Study Shows that Shale Gas Is Over 50 Percent Cleaner than Coal

E&E News PM
October 25, 2011

Shale Emissions Better Than Coal—Study
Nathanial Gronewold

In the latest in a series of reports on the greenhouse gas (GHG) emissions associated with extracting natural gas through hydraulic fracturing and horizontal drilling, researchers from the University of Maryland released a report today concluding that while the GHG emissions for shale natural gas are 11 percent higher than for conventional gas, the fuel has 56 percent lower emissions than coal when used for electricity generation. This report strongly contradicts an analysis performed by Robert W. Howarth, Renee Santoro, and Anthony Ingraffea of Cornell University (published in Climate Change Letters, March 13, 2011), which suggested that GHG emissions from shale gas production would be comparable to or worse for the climate than coal. The Maryland report concludes that:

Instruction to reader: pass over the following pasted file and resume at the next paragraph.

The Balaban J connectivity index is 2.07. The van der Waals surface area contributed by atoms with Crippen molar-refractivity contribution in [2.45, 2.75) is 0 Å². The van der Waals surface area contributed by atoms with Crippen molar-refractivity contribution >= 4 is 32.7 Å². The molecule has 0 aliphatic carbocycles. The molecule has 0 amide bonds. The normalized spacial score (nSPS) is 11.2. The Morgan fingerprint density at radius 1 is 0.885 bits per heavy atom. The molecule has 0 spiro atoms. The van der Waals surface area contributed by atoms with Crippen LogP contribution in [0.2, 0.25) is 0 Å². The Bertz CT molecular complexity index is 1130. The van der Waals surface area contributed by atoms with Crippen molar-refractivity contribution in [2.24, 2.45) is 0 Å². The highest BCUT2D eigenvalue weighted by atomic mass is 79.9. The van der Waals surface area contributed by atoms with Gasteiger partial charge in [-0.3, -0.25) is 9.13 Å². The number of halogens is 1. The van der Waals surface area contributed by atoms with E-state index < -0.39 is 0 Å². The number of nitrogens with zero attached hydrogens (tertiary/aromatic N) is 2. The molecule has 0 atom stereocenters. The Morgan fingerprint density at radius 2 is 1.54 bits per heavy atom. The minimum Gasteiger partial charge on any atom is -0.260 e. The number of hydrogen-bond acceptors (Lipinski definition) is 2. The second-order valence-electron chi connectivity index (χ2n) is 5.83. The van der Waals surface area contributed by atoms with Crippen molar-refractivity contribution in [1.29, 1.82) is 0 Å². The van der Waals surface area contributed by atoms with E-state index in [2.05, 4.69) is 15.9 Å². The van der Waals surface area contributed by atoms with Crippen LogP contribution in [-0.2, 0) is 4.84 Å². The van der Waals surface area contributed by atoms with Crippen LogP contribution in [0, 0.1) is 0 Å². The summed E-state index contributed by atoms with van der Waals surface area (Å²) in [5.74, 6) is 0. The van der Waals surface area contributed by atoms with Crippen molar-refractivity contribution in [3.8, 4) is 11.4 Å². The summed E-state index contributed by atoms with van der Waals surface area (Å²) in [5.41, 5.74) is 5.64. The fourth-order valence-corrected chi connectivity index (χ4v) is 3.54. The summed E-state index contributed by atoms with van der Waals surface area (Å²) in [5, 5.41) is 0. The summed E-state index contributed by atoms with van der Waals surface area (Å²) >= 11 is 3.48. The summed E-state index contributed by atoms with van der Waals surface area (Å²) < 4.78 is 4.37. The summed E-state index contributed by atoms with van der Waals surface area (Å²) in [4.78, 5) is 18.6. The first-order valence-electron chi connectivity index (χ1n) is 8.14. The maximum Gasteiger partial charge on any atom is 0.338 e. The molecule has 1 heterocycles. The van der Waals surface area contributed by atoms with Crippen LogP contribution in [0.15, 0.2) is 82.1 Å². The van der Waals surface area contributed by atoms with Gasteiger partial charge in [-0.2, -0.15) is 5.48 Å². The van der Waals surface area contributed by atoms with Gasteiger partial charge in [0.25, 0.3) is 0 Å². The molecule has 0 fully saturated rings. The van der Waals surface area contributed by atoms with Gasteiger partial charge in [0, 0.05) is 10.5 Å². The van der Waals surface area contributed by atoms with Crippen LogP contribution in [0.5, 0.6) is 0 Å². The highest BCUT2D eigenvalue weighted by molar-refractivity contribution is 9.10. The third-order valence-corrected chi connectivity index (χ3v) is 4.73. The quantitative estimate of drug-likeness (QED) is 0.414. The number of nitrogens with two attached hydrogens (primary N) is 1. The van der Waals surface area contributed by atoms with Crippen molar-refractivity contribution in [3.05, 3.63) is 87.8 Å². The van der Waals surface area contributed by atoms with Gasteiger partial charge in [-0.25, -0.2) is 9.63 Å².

• The fugitive emissions from the hydraulic fracturing and horizontal drilling process are very likely not substantially higher than for conventional gas;
  • The greenhouse footprint of shale gas and other unconventional gas resources is about 11% higher than that of conventional gas for electricity generation, and still 56% that of coal;
  • If the spread in future fleet efficiencies between gas and coal increases over the coming decades, this differential from coal will continue to increase;
  • Additional technologies to ensure reasonable capture of fugitive emissions may be able to reduce the disparity between shale gas and conventional gas; and
  • Any regulatory standard that classifies conventional gas as a source of ‘clean energy’ should therefore consider shale gas in this context; arguments that shale gas is more polluting than coal are largely unjustified.

At the same time, the authors of the Maryland study included cautioned that “unconventional gas technology poses other challenges” and that “[a]s a new technology, its deployment has arguably outpaced the ability of the policy and scientific communities to understand and regulate the possible environmental and health consequences of the fracking process.”